This material has been published in the Journal of Animal Ecology (1999, vol 68, pp 836-838), the only definitive repository of the content that has been certified and accepted after peer review. Copyright and all rights therein are retained by Blackwell Science. This material may not be copied or reposted without explicit permission (Copyright 1999 by Blackwell Science Ltd / British Ecological Society).
A useful phenomenological difference between exploitation and interference in the distribution of ideal free predators
It seems an obvious truism that purely phenomenological models of animal interactions will always compare unfavourably to those based on the actual mechanisms by which individuals interact with each other and their environment. This is a conclusion drawn by van der Meer & Ens (1997) in their comprehensive comparison of model predictions for ideal free predators, and echoed by Weber (1998). We cannot do without phenomenological models, however, since they provide the conceptual framework of key processes, such as density dependent food intake for 'ideal' and 'free' predators, upon which to model the particular mechanisms such as food searching behaviour and time-wasting interactions. Phenomenological models often get a rough ride in the ecological literature because they are matched against mechanistic models as if the two types were alternatives. They accomplish different tasks, with the former type predicting the outcome of underlying processes while the latter distinguishes between alternative mechanisms. It is an incomplete appreciation of this difference which leads van der Meer & Ens (1997) to unfairly criticise the searching rate equation of Hassell & Varley (1969), which is one of the more popular phenomenological models of interference. My intention here is to show how this model can make useful predictions about the exploitation of renewable standing stock, when it is used in an appropriate setting.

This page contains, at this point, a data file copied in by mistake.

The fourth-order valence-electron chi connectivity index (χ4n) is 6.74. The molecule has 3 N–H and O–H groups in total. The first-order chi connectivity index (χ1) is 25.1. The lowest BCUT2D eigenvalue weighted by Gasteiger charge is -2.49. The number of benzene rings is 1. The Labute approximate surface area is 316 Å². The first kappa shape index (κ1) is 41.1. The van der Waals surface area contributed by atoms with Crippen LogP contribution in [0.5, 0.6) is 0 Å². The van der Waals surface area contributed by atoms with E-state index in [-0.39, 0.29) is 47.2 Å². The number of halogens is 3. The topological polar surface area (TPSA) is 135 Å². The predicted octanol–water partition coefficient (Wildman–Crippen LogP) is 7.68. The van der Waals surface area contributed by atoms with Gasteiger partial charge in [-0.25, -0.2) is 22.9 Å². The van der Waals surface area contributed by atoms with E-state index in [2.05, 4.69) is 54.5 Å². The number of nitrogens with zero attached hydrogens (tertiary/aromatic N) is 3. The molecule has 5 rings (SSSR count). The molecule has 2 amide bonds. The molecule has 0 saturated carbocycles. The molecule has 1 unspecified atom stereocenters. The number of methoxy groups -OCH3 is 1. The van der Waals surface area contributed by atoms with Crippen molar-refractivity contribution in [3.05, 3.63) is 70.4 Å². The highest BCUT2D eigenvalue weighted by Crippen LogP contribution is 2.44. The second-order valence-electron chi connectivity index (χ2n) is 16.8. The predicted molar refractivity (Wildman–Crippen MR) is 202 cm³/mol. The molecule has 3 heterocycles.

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Doncaster, C.P. (1999) A useful phenomenological difference between exploitation and interference in the distribution of ideal free predators. Journal of Animal Ecology, 68: 836-838.
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